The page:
First, the torpedo is the electric ray, a flatfish with the capacity to deliver an electric charge (so not an eel), and to numb the hands (and presumably other anatomic localities) of the unwary.
Our sense of the word torpedo turns on two seemingly antithetical objectives: a) to blow up, and b) to render numb. Its root, however, is in the Latin torpere, to make dull, from which we get the English word torpor, meaning inertia or lethargy.
Torpedo in the incendiary sense has been used at least since the 18th century to describe all sorts of things that go bang, including nonaquatic entertainments like the exploding caps one might throw at the floor. So the OED’s various citations map out a range of senses, from mines and bombs to smaller bits of devilry once common on playgrounds in a simpler age.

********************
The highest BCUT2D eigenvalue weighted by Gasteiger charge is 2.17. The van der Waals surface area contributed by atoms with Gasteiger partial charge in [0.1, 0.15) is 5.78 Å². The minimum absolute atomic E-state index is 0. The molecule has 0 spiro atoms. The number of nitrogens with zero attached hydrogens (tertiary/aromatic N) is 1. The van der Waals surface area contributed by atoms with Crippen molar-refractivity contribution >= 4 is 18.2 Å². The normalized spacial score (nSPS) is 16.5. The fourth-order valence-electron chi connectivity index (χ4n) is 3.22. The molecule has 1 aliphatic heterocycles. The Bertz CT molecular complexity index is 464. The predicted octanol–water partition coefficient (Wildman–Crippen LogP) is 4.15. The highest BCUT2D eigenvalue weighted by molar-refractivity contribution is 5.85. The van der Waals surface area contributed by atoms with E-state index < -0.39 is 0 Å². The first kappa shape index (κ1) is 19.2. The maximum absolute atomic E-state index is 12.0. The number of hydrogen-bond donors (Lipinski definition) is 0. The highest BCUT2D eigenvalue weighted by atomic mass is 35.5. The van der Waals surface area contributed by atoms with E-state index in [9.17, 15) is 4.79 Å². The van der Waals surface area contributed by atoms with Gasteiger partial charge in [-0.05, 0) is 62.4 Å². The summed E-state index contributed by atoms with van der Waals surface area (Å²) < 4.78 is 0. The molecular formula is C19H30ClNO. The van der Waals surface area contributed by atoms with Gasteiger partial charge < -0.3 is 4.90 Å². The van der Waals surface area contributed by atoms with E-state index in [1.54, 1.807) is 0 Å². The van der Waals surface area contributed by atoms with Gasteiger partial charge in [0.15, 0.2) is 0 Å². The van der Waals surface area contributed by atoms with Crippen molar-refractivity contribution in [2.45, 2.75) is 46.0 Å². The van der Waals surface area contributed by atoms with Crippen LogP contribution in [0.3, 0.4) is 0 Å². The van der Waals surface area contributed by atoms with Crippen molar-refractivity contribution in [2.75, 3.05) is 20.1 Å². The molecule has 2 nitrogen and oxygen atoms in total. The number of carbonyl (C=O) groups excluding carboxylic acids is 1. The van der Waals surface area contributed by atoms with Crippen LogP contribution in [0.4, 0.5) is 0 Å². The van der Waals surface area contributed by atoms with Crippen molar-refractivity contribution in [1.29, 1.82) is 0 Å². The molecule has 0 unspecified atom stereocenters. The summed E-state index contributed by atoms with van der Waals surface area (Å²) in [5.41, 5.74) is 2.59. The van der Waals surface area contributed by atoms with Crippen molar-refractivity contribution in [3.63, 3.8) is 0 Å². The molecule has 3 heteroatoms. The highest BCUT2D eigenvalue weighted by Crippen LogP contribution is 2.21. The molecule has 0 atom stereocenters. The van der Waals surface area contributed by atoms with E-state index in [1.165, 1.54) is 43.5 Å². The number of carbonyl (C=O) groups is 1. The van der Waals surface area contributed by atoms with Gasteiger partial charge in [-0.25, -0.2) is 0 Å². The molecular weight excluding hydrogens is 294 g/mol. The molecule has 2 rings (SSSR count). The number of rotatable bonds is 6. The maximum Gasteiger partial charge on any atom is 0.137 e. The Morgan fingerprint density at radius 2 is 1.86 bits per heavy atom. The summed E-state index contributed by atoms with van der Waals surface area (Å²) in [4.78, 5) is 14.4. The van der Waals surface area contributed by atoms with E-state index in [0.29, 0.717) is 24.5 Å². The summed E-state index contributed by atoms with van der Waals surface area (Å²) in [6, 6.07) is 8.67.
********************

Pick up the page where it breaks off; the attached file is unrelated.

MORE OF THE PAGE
Torpedo in the druggy sense dates at least to 1940. The OED cites Chandler’s Farewell, My Lovely and the usage “yellow torpedoes,” referring to a particular form of narcotic. More recently, Urban Dictionary points to torpedo as a joint “laced with pcp.”
(By the way, one sense of torpedo missing from the OED is the torpedo sandwich, also known as the sub or submarine. Made on a long roll, this torpedo is honor-bound to be overstuffed with comestibles, its objective only to satisfy, and maybe to render blissfully dull, too.)